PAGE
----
Tag Archive for: Spiglanin

Tom Spiglanin has a nice blog post on Microlearning, in which he has generated a great discussion as well.

  • tom.spiglanin.com/2015/03/microlearning-fab-or-fad/

I commented on the discussion and am copying-and-pasting my comments here:


Tom, glad that you’re pushing this important discussion!

You say, “Microlearning products usually need no navigation, and there is no inherently complex structure. Each microlearning product serves but one objective and is tightly focused on that objective.”

I think this is too restrictive. Please check out my work on the Subscription-Learning Website (defunct as of December 2017).

On that website, I describe subscription learning (the use of small nuggets spread over time) as a way to create meaningful learning interactions. Indeed, subscription learning can go way beyond “learning” to provide prompting mechanisms, calls to complete tasks, feedback, etc.

The problem with the way many are thinking of microlearning is as a content-delivery system for folks with short attention spans. Unfortunately, we know that content presentation is a poor method. To really get folks to benefit from learning we need to ensure that we provide learners with at least the following (from the Training Maximizers model https://www.worklearning.com/2015/04/08/training-maximizers/):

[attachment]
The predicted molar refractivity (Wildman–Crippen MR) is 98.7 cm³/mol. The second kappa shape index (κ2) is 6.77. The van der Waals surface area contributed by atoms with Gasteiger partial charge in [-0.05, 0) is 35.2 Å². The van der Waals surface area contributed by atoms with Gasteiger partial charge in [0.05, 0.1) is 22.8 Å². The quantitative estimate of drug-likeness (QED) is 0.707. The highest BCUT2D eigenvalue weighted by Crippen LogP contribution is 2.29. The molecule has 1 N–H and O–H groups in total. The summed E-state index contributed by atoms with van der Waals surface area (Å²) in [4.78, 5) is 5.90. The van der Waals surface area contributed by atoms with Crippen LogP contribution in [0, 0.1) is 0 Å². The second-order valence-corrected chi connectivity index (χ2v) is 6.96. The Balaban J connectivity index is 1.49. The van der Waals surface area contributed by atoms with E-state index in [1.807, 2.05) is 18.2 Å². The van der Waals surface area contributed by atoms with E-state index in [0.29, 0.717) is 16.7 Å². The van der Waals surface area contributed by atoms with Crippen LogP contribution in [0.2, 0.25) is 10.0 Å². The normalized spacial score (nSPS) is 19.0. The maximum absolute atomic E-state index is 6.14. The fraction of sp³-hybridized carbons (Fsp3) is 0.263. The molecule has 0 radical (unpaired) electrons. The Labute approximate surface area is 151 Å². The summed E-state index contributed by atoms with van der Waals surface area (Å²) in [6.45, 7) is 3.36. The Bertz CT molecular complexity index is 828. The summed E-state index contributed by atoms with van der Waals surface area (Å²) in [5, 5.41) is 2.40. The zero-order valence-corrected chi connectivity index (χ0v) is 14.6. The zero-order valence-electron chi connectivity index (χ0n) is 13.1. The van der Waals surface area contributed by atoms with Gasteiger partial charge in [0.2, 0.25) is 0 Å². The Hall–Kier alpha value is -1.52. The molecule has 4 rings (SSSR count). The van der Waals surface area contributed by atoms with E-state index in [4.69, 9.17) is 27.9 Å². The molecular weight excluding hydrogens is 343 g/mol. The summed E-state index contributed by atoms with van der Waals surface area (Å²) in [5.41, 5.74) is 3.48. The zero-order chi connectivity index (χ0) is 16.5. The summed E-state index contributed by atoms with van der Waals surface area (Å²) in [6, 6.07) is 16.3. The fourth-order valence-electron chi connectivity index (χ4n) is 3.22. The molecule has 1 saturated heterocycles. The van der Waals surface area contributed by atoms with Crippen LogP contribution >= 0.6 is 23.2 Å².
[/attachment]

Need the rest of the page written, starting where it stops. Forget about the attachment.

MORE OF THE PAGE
A. Valid Credible Content
B. Engaging Learning Events
C. Support for Basic Understanding
D. Support for Decision-Making Competence
E. Support for Long-Term Remembering
F. Support for Application of Learning
G. Support for Perseverance in Learning

So, if microlearning only gets at A, B, and C; it will not create meaningful learning benefits.

Subscription learning can deliver isolated nuggets of information, but it can do much more as well. For example, one of the most important learning factors (based on the scientific research) to support remembering is the spacing effect (spacing repetitions of learning concepts over time). If you take a nugget-by-nugget approach, you don’t get the spacing effect.

Bottom line is that microlearning without intention, without scientifically-based learning design, with only isolated nuggets — will be a FAD.

Microlearning that utilizes learning factors that help us reach the requirements of (D) decision-making competence, (E) long-term remembering, (F) application of learning, and (G) perseverance in learning will be FAB.